When you mix 3D printing with pancake batter, the result is something special, thanks to the Peter Pancake, as pictured above from 3dprint.com!
Now, the idea of 3D printing with food isn’t new, even pancake batter has been previously used as well. However, a new invention called the Peter Pancake, is changing the pancake game.
The inventor behind the Peter Pancake is a man from China named Wu Yili. He wanted to create a better way to make pancakes, so he quit his job at IBM and worked tirelessly to pursue his invention.
Accompanied by a few classmates from Tsingua University, he began to build the machine that he calls Peter Pancake. As of late, his invention is available for use at a food chain that translates roughly to “Good Luck Food.”
The Peter Pancake resembles a desktop 3D printer; however, in place of the extruder is a container filled with pancake batter, which is then dispensed onto the griddle.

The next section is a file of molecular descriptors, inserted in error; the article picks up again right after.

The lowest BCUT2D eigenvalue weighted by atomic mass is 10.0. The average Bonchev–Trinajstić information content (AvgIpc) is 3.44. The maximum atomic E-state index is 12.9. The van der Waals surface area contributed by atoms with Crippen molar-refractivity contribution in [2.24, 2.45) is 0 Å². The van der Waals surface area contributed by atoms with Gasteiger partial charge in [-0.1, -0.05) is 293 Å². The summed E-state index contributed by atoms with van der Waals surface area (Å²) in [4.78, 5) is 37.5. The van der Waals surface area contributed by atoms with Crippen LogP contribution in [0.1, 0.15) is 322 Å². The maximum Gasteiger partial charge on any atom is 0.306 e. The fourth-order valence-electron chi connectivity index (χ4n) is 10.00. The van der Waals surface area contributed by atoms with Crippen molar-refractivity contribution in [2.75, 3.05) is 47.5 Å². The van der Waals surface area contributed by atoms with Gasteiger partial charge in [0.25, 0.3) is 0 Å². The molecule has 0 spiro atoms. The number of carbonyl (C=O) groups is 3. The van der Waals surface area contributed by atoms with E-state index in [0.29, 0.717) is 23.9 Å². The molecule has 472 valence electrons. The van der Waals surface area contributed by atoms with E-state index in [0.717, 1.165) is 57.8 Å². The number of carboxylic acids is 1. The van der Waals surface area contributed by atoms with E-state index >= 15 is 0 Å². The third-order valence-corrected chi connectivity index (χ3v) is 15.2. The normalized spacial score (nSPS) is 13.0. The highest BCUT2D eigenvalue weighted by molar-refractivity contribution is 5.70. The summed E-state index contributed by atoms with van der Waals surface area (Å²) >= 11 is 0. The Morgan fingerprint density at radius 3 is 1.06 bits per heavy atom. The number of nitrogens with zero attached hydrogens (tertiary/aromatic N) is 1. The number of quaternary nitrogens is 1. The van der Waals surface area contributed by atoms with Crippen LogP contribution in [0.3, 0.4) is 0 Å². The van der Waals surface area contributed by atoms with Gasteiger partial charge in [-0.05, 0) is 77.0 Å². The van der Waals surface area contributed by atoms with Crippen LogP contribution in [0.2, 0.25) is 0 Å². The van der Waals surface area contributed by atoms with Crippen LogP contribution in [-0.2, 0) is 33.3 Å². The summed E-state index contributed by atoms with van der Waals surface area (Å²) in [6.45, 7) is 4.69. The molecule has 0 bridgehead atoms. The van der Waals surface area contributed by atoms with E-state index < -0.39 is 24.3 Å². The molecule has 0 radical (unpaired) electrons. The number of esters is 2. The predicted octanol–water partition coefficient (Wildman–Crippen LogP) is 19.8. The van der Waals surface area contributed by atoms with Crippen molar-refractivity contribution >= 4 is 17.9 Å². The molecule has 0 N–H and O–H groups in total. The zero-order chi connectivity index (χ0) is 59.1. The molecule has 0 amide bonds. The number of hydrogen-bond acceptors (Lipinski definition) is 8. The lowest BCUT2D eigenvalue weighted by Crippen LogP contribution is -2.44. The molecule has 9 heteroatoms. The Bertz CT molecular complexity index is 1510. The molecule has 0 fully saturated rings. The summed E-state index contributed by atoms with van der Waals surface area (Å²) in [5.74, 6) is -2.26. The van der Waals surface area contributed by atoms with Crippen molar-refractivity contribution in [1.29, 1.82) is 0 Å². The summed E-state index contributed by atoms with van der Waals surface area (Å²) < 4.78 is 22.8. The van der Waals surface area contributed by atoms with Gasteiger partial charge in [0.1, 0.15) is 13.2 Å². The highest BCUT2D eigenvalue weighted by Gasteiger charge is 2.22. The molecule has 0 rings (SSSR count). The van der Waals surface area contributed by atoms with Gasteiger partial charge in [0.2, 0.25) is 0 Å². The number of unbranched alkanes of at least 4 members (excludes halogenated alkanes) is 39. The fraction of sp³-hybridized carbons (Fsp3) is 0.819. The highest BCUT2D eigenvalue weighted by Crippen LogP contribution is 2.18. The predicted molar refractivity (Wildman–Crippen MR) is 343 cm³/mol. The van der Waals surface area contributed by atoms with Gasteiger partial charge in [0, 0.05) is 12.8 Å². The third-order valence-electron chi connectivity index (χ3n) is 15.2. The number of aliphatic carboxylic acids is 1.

The consistency of the batter is extremely important for the Peter Pancake to work correctly. If the batter is too thin, it’ll leak out; but, if it’s too thick, it won’t come out of the nozzle.
Once the batter is perfected, it’s fed into the container, which is hooked up to the printer that’s connected to a tablet via an app. The app gives a person the creative license to select the pattern that they’d like to print.
Once the griddle is hot, the Peter Pancake starts to print the design. The pancakes are flipped manually and require a great deal of attention, so that they do not burn.
The cooking takes about 30 to 90 seconds to complete. The running rate for a 3d-printed pancake is approximately $1.60.
Yili’s invention, Peter Pancake, has been named “China’s first pancake robot” and it continues to create customized shapes and patterns that are as innovative as they are delicious!
Copyright Inventionland, 2015